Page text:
amtho-- His typing itself was/is fine, but I think the vision problems have stopped solo computer use. Grandma sends the e-mails now. At any rate, the only way for him to read an e-mail I send to him is to have Grandma read it or to print it out and place it under his gigantic magnifying machine/screen so the letters are 2 inches tall.
posted by moreandmoreso at 9:04 PM on October 16, 2007


So yes, e-mail correspondence is possible.
posted by moreandmoreso at 9:05 PM on October 16, 2007


Would it be possible to get a dog for them? You could look into police training or guide dog program rejects. There are also retired guide dogs. They can go on walks together and the dog has training with service. And your grandpa can train him to harass squirrels.
posted by spec80 at 9:42 PM on October 16, 2007


Ask him to tell you "back then" stories. My dad is in his mid80s, rather deaf (though thankfully still sharp eyed), my father-in-law is in his mid90s (and rather deaf) but both enjoy telling stories about stuff they were involved in over the years. Doesn't take much prodding at all to get either of them going. Bonus if you bring along a recorder to capture some oral history.
posted by jamaro at 10:59 PM on October 16, 2007


My grandfather has the same problems. He likes listened to and his advice followed. He also likes little nerdly reports of my life that are packaged especially for him. He likes to be paid attention to, in general, and not seen as a unit with grandma at all times.
posted by By The Grace of God at 12:57 AM on October 17, 2007


An after or pre-dinner walk with just you might be nice, even if it is very slow and you both don't go far. It would give him a chance to talk after being a little excluded from the dinner conversation.
posted by PY at 1:57 AM on October 17, 2007


My mostly-blind, considerably-deaf grandfather loved to go for car rides in the country to his old haunts. Sure he couldn't see them well or hear that well but he just enjoyed the feeling of being there and being around us and being valued for his existance and his history.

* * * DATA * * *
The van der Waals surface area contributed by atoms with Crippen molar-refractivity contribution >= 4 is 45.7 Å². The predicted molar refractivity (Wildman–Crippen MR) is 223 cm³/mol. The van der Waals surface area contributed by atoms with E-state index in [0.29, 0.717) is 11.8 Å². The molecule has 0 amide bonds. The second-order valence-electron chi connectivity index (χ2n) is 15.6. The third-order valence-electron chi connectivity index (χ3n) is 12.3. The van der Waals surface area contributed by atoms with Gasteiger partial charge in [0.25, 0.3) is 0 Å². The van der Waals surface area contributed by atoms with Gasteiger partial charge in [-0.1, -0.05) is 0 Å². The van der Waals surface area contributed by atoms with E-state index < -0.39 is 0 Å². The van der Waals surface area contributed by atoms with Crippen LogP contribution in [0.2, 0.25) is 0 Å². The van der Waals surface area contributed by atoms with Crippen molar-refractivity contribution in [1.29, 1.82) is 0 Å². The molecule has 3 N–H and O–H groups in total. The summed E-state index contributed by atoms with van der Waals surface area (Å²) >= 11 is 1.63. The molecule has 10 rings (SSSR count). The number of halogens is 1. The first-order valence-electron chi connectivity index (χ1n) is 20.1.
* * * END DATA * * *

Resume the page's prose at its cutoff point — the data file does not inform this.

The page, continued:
posted by Pollomacho at 8:21 AM on October 17, 2007


Has he given up on chess?

The thing about chess is, even if he can't see well, if he's a good player, he can still tell the pieces by touch and have a good mental understanding of the board.

Also, yellow and black are the "best" high visibility contrast combination. A friend made a custom yellow vs black checkers set specifically so she could play checkers with her grandmother (who had failing eyesight).
posted by anastasiav at 8:22 AM on October 17, 2007


i'm glad you are thinking of ways to better enjoy your time with your grandfather. it's amazing how much you regret them when they are gone.

i know this is ludicrously obvious, but what about just sitting and leaning in very closely to him so that he can hear you (maybe at the dinner table, seated next to him, so it doesn't feel so unnatural and embarrass him)? if you sit almost touching him and then speak into his ear (the better one), he'd probably do better. and to have a real conversation, to connect and hear and be heard-- i'm sure that would be his favorite thing.

and seconding jamaro: ask him about his younger days. learn as many of his stories as you can. even better, video (or just audio) record him telling you.
posted by buka at 12:01 PM on October 17, 2007